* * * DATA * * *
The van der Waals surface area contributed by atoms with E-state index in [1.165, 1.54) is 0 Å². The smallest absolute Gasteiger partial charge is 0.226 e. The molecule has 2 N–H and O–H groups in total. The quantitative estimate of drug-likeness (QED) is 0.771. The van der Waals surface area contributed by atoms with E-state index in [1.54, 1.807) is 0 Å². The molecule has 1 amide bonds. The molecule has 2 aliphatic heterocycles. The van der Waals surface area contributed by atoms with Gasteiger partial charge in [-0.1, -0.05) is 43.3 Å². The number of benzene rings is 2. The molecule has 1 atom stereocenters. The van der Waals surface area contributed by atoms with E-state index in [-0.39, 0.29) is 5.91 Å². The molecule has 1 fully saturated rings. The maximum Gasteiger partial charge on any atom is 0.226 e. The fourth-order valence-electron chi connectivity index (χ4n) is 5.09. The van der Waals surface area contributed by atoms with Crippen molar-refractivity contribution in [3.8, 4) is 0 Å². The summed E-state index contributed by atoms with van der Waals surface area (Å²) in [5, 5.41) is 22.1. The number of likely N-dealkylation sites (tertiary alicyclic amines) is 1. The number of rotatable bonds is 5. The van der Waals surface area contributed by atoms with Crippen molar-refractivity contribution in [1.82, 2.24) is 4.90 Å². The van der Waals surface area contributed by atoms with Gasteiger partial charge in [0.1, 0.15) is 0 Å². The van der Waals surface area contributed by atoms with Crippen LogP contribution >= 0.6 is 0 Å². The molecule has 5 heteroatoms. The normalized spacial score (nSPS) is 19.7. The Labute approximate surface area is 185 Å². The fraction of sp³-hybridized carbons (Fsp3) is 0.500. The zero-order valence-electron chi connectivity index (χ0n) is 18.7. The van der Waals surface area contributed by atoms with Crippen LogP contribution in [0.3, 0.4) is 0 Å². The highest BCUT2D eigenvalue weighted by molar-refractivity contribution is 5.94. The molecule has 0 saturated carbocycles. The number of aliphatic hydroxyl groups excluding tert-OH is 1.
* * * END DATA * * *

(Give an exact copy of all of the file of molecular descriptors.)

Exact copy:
The van der Waals surface area contributed by atoms with E-state index in [1.165, 1.54) is 0 Å². The smallest absolute Gasteiger partial charge is 0.226 e. The molecule has 2 N–H and O–H groups in total. The quantitative estimate of drug-likeness (QED) is 0.771. The van der Waals surface area contributed by atoms with E-state index in [1.54, 1.807) is 0 Å². The molecule has 1 amide bonds. The molecule has 2 aliphatic heterocycles. The van der Waals surface area contributed by atoms with Gasteiger partial charge in [-0.1, -0.05) is 43.3 Å². The number of benzene rings is 2. The molecule has 1 atom stereocenters. The van der Waals surface area contributed by atoms with E-state index in [-0.39, 0.29) is 5.91 Å². The molecule has 1 fully saturated rings. The maximum Gasteiger partial charge on any atom is 0.226 e. The fourth-order valence-electron chi connectivity index (χ4n) is 5.09. The van der Waals surface area contributed by atoms with Crippen molar-refractivity contribution in [3.8, 4) is 0 Å². The summed E-state index contributed by atoms with van der Waals surface area (Å²) in [5, 5.41) is 22.1. The number of likely N-dealkylation sites (tertiary alicyclic amines) is 1. The number of rotatable bonds is 5. The van der Waals surface area contributed by atoms with Crippen molar-refractivity contribution in [1.82, 2.24) is 4.90 Å². The van der Waals surface area contributed by atoms with Gasteiger partial charge in [0.1, 0.15) is 0 Å². The van der Waals surface area contributed by atoms with Crippen LogP contribution >= 0.6 is 0 Å². The molecule has 5 heteroatoms. The normalized spacial score (nSPS) is 19.7. The Labute approximate surface area is 185 Å². The fraction of sp³-hybridized carbons (Fsp3) is 0.500. The zero-order valence-electron chi connectivity index (χ0n) is 18.7. The van der Waals surface area contributed by atoms with Crippen LogP contribution in [0.3, 0.4) is 0 Å². The highest BCUT2D eigenvalue weighted by molar-refractivity contribution is 5.94. The molecule has 0 saturated carbocycles. The number of aliphatic hydroxyl groups excluding tert-OH is 1.